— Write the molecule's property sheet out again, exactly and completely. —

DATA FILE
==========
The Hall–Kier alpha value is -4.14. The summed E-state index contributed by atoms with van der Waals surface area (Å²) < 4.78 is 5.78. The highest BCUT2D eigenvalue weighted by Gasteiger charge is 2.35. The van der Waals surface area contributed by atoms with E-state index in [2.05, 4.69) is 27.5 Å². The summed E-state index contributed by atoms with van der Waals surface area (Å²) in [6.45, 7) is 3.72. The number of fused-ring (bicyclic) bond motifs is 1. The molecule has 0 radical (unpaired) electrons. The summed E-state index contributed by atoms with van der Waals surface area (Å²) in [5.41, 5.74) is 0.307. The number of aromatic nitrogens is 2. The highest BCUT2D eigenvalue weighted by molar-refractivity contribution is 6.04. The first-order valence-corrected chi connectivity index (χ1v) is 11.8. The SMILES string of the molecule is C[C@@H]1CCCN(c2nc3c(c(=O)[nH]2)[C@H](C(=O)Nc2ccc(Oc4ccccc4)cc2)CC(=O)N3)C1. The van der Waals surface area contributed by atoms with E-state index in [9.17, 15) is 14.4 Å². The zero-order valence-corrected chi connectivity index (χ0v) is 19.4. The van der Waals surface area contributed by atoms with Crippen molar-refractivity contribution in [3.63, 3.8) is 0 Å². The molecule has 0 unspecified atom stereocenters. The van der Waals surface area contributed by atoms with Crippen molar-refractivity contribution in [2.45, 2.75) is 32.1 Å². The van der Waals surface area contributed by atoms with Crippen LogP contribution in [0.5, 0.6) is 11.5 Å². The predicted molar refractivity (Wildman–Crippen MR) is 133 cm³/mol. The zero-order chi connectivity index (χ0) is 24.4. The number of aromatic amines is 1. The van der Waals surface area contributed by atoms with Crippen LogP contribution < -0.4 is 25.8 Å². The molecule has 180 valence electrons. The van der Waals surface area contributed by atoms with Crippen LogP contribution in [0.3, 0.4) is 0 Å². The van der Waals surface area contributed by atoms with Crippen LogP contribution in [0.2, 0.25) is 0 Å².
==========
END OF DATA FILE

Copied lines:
The Hall–Kier alpha value is -4.14. The summed E-state index contributed by atoms with van der Waals surface area (Å²) < 4.78 is 5.78. The highest BCUT2D eigenvalue weighted by Gasteiger charge is 2.35. The van der Waals surface area contributed by atoms with E-state index in [2.05, 4.69) is 27.5 Å². The summed E-state index contributed by atoms with van der Waals surface area (Å²) in [6.45, 7) is 3.72. The number of fused-ring (bicyclic) bond motifs is 1. The molecule has 0 radical (unpaired) electrons. The summed E-state index contributed by atoms with van der Waals surface area (Å²) in [5.41, 5.74) is 0.307. The number of aromatic nitrogens is 2. The highest BCUT2D eigenvalue weighted by molar-refractivity contribution is 6.04. The first-order valence-corrected chi connectivity index (χ1v) is 11.8. The SMILES string of the molecule is C[C@@H]1CCCN(c2nc3c(c(=O)[nH]2)[C@H](C(=O)Nc2ccc(Oc4ccccc4)cc2)CC(=O)N3)C1. The van der Waals surface area contributed by atoms with E-state index in [9.17, 15) is 14.4 Å². The zero-order valence-corrected chi connectivity index (χ0v) is 19.4. The van der Waals surface area contributed by atoms with Crippen molar-refractivity contribution in [3.63, 3.8) is 0 Å². The molecule has 0 unspecified atom stereocenters. The van der Waals surface area contributed by atoms with Crippen molar-refractivity contribution in [2.45, 2.75) is 32.1 Å². The van der Waals surface area contributed by atoms with Crippen LogP contribution in [0.5, 0.6) is 11.5 Å². The predicted molar refractivity (Wildman–Crippen MR) is 133 cm³/mol. The zero-order chi connectivity index (χ0) is 24.4. The number of aromatic amines is 1. The van der Waals surface area contributed by atoms with Crippen LogP contribution < -0.4 is 25.8 Å². The molecule has 180 valence electrons. The van der Waals surface area contributed by atoms with Crippen LogP contribution in [0.3, 0.4) is 0 Å². The van der Waals surface area contributed by atoms with Crippen LogP contribution in [0.2, 0.25) is 0 Å².